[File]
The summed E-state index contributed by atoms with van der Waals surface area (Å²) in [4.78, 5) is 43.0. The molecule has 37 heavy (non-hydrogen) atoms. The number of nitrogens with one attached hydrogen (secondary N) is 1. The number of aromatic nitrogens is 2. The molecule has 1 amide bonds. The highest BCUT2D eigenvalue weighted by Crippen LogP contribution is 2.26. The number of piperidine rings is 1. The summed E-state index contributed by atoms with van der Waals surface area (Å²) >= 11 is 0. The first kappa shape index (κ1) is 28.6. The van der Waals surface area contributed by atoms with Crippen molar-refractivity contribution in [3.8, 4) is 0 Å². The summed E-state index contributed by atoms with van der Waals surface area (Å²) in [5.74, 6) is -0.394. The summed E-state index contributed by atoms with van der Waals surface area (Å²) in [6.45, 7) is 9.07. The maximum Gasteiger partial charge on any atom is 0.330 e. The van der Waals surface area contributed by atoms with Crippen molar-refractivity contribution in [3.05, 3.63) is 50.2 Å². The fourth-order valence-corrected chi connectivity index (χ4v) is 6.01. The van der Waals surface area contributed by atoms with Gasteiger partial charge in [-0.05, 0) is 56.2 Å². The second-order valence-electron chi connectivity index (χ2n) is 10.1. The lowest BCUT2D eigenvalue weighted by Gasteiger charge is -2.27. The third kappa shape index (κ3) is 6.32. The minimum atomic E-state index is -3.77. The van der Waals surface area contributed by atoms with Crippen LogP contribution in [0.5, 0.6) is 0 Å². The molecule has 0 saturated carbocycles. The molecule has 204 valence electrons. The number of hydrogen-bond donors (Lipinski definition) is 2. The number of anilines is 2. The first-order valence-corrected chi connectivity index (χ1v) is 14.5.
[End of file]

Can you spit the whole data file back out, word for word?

The summed E-state index contributed by atoms with van der Waals surface area (Å²) in [4.78, 5) is 43.0. The molecule has 37 heavy (non-hydrogen) atoms. The number of nitrogens with one attached hydrogen (secondary N) is 1. The number of aromatic nitrogens is 2. The molecule has 1 amide bonds. The highest BCUT2D eigenvalue weighted by Crippen LogP contribution is 2.26. The number of piperidine rings is 1. The summed E-state index contributed by atoms with van der Waals surface area (Å²) >= 11 is 0. The first kappa shape index (κ1) is 28.6. The van der Waals surface area contributed by atoms with Crippen molar-refractivity contribution in [3.8, 4) is 0 Å². The summed E-state index contributed by atoms with van der Waals surface area (Å²) in [5.74, 6) is -0.394. The summed E-state index contributed by atoms with van der Waals surface area (Å²) in [6.45, 7) is 9.07. The maximum Gasteiger partial charge on any atom is 0.330 e. The van der Waals surface area contributed by atoms with Crippen molar-refractivity contribution in [3.05, 3.63) is 50.2 Å². The fourth-order valence-corrected chi connectivity index (χ4v) is 6.01. The van der Waals surface area contributed by atoms with Gasteiger partial charge in [-0.05, 0) is 56.2 Å². The second-order valence-electron chi connectivity index (χ2n) is 10.1. The lowest BCUT2D eigenvalue weighted by Gasteiger charge is -2.27. The third kappa shape index (κ3) is 6.32. The minimum atomic E-state index is -3.77. The van der Waals surface area contributed by atoms with Crippen LogP contribution in [0.5, 0.6) is 0 Å². The molecule has 0 saturated carbocycles. The molecule has 204 valence electrons. The number of hydrogen-bond donors (Lipinski definition) is 2. The number of anilines is 2. The first-order valence-corrected chi connectivity index (χ1v) is 14.5.